What’s Wrong With FISA?

Congress enacted the Foreign Intelligence Surveillance Act in 1978 in response to the unlawful surveillance of Americans by the FBI and the CIA during the Watergate era. President Richard Nixon – who famously quipped after leaving office that "when the president does it, that means that it is not illegal" – used the FBI and … Continue reading “What’s Wrong With FISA?”

Don’t Smile for the Camera

A trial in Great Britain has just concluded with potentially dangerous implications for personal freedom here. Great Britain is currently the most watched country in the Western world – watched, that is, by its own police forces. In London alone, the police have erected more than 420,000 surveillance cameras in public places. That amounts to … Continue reading “Don’t Smile for the Camera”

Giving Government Permanent Authority To Spy on Everyone in America

While most of us have been thinking about the end of summer and while the political class frets over the Democratic presidential debates and the aborted visit of two members of Congress to Israel, the Trump administration has quietly moved to extend and make permanent the government’s authority to spy on all persons in America. … Continue reading “Giving Government Permanent Authority To Spy on Everyone in America”

In Defense of Trump With Putin

As a trial judge in New Jersey during the Ronald Reagan and George H.W. Bush years, I spent much of my time trying to settle cases. This process involved bringing into my chambers the lawyers for the disputants and asking them in the absence of their adversaries to lay their cards on the table. After … Continue reading “In Defense of Trump With Putin”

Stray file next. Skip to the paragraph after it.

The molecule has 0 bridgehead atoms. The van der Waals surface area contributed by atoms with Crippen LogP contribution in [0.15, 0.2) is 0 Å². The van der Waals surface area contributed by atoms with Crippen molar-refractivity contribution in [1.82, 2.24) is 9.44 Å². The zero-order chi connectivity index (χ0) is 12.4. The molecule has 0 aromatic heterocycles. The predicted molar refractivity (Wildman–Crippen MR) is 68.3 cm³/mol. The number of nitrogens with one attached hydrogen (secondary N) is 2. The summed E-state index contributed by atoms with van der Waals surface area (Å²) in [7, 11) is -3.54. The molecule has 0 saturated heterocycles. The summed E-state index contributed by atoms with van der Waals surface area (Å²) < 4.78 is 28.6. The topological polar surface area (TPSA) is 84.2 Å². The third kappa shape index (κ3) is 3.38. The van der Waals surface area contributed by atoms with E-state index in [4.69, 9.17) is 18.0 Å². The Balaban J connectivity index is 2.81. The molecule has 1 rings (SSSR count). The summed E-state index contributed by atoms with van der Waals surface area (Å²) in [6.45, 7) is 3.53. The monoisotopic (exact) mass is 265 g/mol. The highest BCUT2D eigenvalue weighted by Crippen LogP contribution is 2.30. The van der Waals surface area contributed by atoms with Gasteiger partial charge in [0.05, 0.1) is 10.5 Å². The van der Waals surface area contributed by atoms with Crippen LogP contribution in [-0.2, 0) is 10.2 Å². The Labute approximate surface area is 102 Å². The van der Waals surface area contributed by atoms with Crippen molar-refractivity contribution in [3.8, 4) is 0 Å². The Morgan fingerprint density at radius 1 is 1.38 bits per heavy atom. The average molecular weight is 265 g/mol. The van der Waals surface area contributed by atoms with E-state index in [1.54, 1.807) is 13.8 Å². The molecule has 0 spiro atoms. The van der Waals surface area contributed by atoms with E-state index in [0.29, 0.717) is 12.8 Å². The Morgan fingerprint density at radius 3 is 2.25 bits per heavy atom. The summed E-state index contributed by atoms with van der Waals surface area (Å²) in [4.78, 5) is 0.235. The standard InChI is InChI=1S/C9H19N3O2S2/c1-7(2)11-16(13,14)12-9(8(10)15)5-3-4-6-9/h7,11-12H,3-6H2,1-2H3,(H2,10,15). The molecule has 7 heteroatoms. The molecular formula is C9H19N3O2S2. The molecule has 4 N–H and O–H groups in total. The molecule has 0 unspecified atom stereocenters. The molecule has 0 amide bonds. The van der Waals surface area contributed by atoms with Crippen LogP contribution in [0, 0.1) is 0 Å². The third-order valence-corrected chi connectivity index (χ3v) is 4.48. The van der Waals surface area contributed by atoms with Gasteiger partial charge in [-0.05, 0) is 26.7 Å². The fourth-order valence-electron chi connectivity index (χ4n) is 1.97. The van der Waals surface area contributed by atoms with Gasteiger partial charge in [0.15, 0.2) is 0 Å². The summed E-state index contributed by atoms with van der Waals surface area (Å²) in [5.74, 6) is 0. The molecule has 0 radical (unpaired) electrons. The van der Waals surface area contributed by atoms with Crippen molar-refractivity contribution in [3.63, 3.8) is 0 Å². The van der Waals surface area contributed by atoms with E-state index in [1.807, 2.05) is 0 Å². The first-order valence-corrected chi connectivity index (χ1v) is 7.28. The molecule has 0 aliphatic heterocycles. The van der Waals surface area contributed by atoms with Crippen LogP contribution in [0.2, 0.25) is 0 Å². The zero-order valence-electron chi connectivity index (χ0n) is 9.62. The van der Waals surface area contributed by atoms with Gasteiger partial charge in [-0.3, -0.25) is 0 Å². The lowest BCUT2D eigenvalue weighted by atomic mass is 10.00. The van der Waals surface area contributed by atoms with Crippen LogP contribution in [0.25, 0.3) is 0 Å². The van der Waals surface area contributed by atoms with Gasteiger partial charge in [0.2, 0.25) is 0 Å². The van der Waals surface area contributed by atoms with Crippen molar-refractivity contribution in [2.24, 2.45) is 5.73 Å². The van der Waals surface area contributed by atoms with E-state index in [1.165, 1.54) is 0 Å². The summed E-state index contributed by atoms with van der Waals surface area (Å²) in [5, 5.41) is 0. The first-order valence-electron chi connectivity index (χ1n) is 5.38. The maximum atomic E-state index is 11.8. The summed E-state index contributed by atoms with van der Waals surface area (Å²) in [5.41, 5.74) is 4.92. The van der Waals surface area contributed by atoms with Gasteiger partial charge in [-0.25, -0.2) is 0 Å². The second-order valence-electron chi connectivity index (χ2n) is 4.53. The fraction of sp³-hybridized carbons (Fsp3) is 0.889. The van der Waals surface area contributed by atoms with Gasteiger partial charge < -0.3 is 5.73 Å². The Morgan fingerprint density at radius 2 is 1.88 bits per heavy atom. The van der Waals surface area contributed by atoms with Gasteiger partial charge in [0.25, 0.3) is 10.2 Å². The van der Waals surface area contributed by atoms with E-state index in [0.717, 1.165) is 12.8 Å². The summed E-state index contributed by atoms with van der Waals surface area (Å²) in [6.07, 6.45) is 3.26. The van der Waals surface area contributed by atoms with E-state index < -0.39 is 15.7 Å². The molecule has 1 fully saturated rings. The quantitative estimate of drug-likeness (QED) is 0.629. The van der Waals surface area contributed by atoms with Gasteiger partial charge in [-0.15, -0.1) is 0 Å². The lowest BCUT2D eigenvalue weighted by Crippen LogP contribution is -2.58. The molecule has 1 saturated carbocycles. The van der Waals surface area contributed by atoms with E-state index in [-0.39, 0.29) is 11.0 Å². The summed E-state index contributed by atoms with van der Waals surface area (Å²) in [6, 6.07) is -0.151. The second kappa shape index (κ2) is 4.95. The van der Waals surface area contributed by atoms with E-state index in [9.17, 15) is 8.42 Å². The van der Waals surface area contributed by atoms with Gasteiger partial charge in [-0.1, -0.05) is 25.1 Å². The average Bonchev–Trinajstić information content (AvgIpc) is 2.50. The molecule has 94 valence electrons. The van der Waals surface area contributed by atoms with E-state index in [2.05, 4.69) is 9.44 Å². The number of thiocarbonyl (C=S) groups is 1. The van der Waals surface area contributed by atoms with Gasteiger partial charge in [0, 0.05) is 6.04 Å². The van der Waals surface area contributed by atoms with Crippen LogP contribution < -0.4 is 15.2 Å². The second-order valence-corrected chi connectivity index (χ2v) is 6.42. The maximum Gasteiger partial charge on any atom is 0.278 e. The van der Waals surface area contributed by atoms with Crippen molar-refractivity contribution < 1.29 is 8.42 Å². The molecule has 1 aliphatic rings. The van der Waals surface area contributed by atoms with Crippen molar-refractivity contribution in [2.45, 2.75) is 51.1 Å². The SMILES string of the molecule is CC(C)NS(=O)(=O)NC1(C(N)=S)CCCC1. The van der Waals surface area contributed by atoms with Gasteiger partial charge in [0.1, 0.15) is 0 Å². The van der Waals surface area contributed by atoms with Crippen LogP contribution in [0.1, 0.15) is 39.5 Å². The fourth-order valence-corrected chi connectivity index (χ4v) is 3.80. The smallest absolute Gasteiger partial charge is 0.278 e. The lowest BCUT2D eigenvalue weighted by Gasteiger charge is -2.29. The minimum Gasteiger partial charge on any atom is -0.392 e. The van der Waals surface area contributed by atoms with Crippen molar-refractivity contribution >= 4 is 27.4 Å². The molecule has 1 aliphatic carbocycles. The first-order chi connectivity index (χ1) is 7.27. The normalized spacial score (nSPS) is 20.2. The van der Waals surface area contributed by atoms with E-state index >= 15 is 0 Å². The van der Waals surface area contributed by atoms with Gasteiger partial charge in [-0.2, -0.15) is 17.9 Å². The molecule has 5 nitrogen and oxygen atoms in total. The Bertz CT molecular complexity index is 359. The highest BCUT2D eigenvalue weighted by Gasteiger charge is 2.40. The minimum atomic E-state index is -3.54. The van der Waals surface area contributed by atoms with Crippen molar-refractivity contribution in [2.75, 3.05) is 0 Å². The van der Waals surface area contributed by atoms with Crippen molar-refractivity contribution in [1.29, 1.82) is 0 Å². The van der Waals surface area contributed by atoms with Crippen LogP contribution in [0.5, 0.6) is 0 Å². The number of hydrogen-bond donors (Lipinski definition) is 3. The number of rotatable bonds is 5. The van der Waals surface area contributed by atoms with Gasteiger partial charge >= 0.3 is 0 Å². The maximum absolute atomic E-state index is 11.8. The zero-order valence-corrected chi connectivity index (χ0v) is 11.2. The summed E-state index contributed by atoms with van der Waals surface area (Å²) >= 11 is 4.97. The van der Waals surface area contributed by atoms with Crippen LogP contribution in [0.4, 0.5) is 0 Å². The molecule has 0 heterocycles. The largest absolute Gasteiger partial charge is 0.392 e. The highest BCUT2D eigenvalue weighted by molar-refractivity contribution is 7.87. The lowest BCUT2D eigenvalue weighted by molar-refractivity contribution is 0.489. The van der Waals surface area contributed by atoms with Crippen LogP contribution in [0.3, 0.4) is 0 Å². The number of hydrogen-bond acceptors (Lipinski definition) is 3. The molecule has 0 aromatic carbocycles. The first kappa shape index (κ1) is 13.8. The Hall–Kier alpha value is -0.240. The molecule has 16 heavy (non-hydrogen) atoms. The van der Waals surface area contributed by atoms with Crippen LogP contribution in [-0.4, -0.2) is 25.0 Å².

War and the Separation of Powers

A popular way to begin the first day of class in constitutional law in many American law schools is to ask the students what sets the U.S. Constitution apart from all others. Usually, they answer that it’s the clauses that guarantee the freedom of speech, privacy and due process. Yes, each of those guarantees – … Continue reading “War and the Separation of Powers”

What Is Robert Mueller Looking For?

Robert Mueller is the special counsel appointed by Deputy Attorney General Rod Rosenstein in May 2017 to probe the nature and extent of Russian interference in the 2016 presidential campaign. The investigation began in October 2016 under President Barack Obama when the FBI took seriously the boast of Carter Page, one of candidate Donald Trump’s … Continue reading “What Is Robert Mueller Looking For?”

March Madness, Washington-Style

For the past few days, the nation’s media and political class have been fixated on the firing of the No. 2 person in the FBI, Deputy Director Andrew McCabe. McCabe became embroiled in the investigation of President Donald Trump because of his alleged approval of the use of a political dossier, written about Trump and … Continue reading “March Madness, Washington-Style”

A Million Dollars a Minute

Imagine you open the faucet of your kitchen sink expecting water and instead out comes cash. Now imagine that it comes out at the rate of $1 million a minute. You call your plumber, who thinks you’re crazy. To get you off the phone, he opines that it is your sink and therefore must be … Continue reading “A Million Dollars a Minute”

It Can Happen Here

We remain embroiled in a debate over the nature and extent of our own government’s spying on us. The Foreign Intelligence Surveillance Act, which was enacted in 1978 as a response to the unlawful government spying of the Watergate era, was a lawful means for the government to engage in foreign surveillance on U.S. soil, … Continue reading “It Can Happen Here”

Lying, Spying, and Hiding

I have argued for a few weeks now that House Intelligence Committee members have committed misconduct in office by concealing evidence of spying abuses by the National Security Agency and the FBI. They did this by sitting on a four-page memo that summarizes the abuse of raw intelligence data while Congress was debating a massive … Continue reading “Lying, Spying, and Hiding”